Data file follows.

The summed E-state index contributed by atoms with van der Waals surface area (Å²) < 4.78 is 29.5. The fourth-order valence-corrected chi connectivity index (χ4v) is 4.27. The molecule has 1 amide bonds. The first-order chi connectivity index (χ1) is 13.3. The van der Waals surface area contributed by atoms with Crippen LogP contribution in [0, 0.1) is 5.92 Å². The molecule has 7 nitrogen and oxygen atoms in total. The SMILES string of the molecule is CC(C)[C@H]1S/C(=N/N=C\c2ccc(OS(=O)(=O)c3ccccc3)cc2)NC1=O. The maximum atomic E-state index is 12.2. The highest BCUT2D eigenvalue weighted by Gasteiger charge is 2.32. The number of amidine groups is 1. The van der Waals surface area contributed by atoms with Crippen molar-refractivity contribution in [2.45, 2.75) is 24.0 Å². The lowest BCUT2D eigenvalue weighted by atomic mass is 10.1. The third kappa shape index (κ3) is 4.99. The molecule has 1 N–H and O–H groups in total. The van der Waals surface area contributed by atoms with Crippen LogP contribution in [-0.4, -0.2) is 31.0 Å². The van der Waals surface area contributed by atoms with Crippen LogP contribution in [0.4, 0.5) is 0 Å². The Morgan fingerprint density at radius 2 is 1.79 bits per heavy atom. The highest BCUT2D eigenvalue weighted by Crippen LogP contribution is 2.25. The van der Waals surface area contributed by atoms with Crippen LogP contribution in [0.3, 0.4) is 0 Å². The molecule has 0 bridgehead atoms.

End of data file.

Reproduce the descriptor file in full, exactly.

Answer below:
The summed E-state index contributed by atoms with van der Waals surface area (Å²) < 4.78 is 29.5. The fourth-order valence-corrected chi connectivity index (χ4v) is 4.27. The molecule has 1 amide bonds. The first-order chi connectivity index (χ1) is 13.3. The van der Waals surface area contributed by atoms with Crippen LogP contribution in [0, 0.1) is 5.92 Å². The molecule has 7 nitrogen and oxygen atoms in total. The SMILES string of the molecule is CC(C)[C@H]1S/C(=N/N=C\c2ccc(OS(=O)(=O)c3ccccc3)cc2)NC1=O. The maximum atomic E-state index is 12.2. The highest BCUT2D eigenvalue weighted by Gasteiger charge is 2.32. The number of amidine groups is 1. The van der Waals surface area contributed by atoms with Crippen molar-refractivity contribution in [2.45, 2.75) is 24.0 Å². The lowest BCUT2D eigenvalue weighted by atomic mass is 10.1. The third kappa shape index (κ3) is 4.99. The molecule has 1 N–H and O–H groups in total. The van der Waals surface area contributed by atoms with Crippen LogP contribution in [-0.4, -0.2) is 31.0 Å². The van der Waals surface area contributed by atoms with Crippen LogP contribution in [0.4, 0.5) is 0 Å². The Morgan fingerprint density at radius 2 is 1.79 bits per heavy atom. The highest BCUT2D eigenvalue weighted by Crippen LogP contribution is 2.25. The van der Waals surface area contributed by atoms with Crippen LogP contribution in [0.3, 0.4) is 0 Å². The molecule has 0 bridgehead atoms.